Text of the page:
Harvesting rainwater makes good sense for landscape
May 17, 2010
LINCOLN, Neb. – When it rains in Nebraska we usually are thankful for the moisture. Why then do we design our properties and landscapes to move rainwater away as quickly as possible? Why not harvest some of the rain to help conserve water resources?
Rainwater harvesting is not a new concept, but it is making a comeback in practices such as rain barrel use. Rain barrels are fairly limited in the amount of rainwater they collect, but newer methods are also being used. Bioretention gardens, rain gardens, planter boxes, vegetated swales and green roofs are examples of rain harvesting methods being used in home, business and community landscapes.
Water is a precious and limited natural resource whose value is ever increasing. How we view rainwater run-off is changing. Traditionally, in urban communities, rainwater is referred to as stormwater and treated as something to be moved off site as quickly as possible via curbs, gutters, storm drains and pipes (gray infrastructure).
Water run-off, from rain and snow melt, is beginning to be viewed as a resource to capture and reuse or allow to infiltrate (soak) into soil through the use of green space features such as rain gardens (green infrastructure). When this is done, the volume of stormwater run-off from a property is reduced, water is returned to soil to increase soil moisture, and pollutants are filtered.
As stormwater flows from roof tops and across surfaces to storm drains, it picks up pollutants such as sediment, fertilizer, grass clippings left on sidewalks, and oil dripped on driveways. Stormwater is not treated to remove pollutants. It is discharged from curbs to storm drains to streams, rivers and lakes, taking pollutants along with it which impairs surface water quality.
Designing and installing landscapes features to harvest rainwater not only conserves and protects water resources. It also can save money on water bills, increase property values, conserve energy by cooling the environment, improve air quality by plants absorbing air pollutants, and enhance the aesthetics of residential and community landscapes.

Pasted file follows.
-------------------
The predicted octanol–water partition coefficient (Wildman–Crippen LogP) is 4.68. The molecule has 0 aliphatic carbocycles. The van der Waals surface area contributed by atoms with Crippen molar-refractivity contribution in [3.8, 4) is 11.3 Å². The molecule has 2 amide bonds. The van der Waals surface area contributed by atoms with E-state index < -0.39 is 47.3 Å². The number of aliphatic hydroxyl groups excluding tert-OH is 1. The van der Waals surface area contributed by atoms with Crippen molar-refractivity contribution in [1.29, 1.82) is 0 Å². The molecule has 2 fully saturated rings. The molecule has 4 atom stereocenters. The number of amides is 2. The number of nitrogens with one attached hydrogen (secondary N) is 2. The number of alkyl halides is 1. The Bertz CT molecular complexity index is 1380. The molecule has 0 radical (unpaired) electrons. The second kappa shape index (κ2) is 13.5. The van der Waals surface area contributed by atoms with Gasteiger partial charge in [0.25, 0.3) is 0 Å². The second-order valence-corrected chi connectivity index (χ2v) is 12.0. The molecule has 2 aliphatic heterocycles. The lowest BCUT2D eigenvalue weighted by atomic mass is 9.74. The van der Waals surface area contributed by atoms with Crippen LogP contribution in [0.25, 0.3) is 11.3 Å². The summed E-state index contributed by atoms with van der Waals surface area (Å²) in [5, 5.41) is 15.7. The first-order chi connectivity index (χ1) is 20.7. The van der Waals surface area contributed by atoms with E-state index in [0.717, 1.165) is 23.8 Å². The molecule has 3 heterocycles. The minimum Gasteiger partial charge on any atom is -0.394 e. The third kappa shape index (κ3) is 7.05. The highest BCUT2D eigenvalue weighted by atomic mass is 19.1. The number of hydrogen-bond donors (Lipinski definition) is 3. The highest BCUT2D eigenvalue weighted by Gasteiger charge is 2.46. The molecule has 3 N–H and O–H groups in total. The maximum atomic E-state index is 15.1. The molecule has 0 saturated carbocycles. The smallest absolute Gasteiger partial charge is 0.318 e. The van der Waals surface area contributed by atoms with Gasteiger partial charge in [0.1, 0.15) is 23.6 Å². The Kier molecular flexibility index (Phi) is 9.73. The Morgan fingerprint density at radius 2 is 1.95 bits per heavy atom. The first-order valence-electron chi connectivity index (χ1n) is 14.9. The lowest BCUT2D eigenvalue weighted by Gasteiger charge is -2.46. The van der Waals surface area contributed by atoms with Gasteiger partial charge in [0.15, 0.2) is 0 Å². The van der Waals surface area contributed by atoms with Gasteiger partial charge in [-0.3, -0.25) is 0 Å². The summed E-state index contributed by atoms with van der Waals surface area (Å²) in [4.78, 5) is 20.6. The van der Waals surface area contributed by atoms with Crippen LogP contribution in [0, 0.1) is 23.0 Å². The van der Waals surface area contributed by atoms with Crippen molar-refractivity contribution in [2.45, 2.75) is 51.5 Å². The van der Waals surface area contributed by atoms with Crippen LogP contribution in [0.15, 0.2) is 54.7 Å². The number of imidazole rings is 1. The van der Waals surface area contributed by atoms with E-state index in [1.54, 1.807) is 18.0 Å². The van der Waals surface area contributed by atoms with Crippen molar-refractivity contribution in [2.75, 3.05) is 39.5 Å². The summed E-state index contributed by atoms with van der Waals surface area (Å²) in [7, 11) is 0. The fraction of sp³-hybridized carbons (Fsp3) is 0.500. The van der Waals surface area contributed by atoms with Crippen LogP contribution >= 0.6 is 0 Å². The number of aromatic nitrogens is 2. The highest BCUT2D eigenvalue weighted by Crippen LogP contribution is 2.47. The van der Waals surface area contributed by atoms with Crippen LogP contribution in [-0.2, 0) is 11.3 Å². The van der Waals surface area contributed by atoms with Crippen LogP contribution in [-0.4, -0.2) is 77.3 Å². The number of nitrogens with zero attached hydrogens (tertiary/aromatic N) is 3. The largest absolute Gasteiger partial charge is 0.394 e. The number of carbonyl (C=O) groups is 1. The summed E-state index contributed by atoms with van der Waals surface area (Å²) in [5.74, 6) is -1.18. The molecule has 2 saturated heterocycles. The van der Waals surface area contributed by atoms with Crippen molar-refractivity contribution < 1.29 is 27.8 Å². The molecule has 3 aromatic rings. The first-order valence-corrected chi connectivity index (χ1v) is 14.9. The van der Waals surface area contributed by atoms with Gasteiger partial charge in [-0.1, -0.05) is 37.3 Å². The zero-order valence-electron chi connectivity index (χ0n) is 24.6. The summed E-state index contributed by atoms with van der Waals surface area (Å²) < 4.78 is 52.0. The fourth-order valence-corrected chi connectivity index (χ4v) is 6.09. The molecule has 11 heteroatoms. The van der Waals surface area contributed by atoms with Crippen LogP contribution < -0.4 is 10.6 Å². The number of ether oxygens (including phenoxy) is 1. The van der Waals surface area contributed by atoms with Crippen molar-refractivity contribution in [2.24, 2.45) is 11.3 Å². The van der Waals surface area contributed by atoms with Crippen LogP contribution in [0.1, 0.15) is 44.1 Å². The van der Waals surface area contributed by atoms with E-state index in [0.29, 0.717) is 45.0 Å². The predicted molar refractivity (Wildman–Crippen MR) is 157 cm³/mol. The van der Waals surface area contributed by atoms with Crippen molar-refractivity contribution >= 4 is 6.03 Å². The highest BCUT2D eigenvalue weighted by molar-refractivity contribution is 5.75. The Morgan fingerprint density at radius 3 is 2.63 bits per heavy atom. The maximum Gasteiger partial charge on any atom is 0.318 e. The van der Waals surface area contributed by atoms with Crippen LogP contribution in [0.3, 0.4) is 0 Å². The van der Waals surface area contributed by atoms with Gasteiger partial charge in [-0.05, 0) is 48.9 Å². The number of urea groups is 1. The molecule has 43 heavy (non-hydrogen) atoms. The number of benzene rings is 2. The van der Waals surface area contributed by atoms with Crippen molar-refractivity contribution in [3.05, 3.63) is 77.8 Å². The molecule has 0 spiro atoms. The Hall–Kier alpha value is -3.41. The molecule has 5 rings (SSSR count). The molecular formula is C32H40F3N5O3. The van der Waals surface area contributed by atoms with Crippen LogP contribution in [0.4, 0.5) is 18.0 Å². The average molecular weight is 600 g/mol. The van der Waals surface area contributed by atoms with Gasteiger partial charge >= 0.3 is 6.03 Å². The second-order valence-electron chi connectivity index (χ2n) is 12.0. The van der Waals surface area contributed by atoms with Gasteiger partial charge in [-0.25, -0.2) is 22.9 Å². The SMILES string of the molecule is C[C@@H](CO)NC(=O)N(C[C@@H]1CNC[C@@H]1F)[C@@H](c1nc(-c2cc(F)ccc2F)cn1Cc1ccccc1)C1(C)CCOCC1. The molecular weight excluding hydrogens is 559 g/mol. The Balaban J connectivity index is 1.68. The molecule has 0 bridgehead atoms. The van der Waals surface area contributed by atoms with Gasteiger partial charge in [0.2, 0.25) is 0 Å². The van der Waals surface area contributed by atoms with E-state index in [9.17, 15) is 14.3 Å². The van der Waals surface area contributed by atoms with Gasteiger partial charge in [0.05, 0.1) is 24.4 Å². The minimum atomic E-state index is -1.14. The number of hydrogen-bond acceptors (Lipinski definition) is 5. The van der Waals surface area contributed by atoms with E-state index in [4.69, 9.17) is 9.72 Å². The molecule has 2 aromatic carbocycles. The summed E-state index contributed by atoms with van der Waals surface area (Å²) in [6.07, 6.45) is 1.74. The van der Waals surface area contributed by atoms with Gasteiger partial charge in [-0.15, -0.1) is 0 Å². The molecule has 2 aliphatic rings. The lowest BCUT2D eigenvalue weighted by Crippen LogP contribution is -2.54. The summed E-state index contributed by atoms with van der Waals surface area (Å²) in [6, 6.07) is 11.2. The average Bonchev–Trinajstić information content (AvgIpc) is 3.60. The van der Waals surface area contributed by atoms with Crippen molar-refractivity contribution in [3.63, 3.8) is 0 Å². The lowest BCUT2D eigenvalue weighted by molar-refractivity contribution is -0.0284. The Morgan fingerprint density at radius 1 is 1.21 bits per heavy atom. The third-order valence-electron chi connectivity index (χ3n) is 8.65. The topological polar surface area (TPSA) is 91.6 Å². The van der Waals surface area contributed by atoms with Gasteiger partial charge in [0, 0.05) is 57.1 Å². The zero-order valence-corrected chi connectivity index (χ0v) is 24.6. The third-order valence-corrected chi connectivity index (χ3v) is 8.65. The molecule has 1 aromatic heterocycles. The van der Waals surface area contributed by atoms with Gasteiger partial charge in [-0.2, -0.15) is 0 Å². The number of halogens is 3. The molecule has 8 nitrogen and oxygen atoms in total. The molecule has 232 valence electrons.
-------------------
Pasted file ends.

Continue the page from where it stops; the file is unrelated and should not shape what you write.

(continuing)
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For home landscapes, rain barrels, rain gardens and the use of porous surfaces such as bricks on sand or porous pavers for patios are rain harvesting methods being used. Don’t overlook simple roof downspout redirection. In place of water from downspouts being directed to a paved area, redirect it to a planted area away from the building.
Redirecting downspouts to a rain barrel or rain garden is an even better option. Today’s rain barrels are screened to keep out mosquitoes and designed to direct overflow away from a building’s foundation. To remove water from a rain barrel, spigots are attached near the base for garden hose connections.
Although rain barrels are a common way to harvest rainwater, a typical 55 gallon barrel is limited in how much rain can be collected. This is why they are designed for overflow with the overflow being directed to another rain barrel, plant bed, or rain garden.
Rain gardens are fairly shallow depressions of nearly any size with amended soils. They have small berms on three sides and are located where they capture rain from a downspout, lawn, or paved area such as a driveway.
Rain gardens are typically planted to deep rooted native perennials and grasses that tolerate very short periods of pooling water, but otherwise dry conditions between rain events. Most plants used in rain gardens are readily available and currently planted in Nebraska gardens.
A concern with rain gardens is they will have standing water and breed mosquitoes. This is not the case. Surface water in a properly designed and installed rain garden will infiltrate and be gone in 48 hours or less with 24 hours being ideal.
To learn how to design and install a beautiful, functional rain garden, NebGuides covering design, construction and plant selection are available at http://ianrpubs.unl.edu. Type stormwater or rain gardens in the search box to locate these guides.
Another University of Nebraska-Lincoln resource for information on rainwater harvesting and other best management practices for conserving and protecting water resources is the UNL water Web site, water.unl.edu. The rain garden NebGuides also can be found at this site in the Lawns, Landscapes and Gardens section.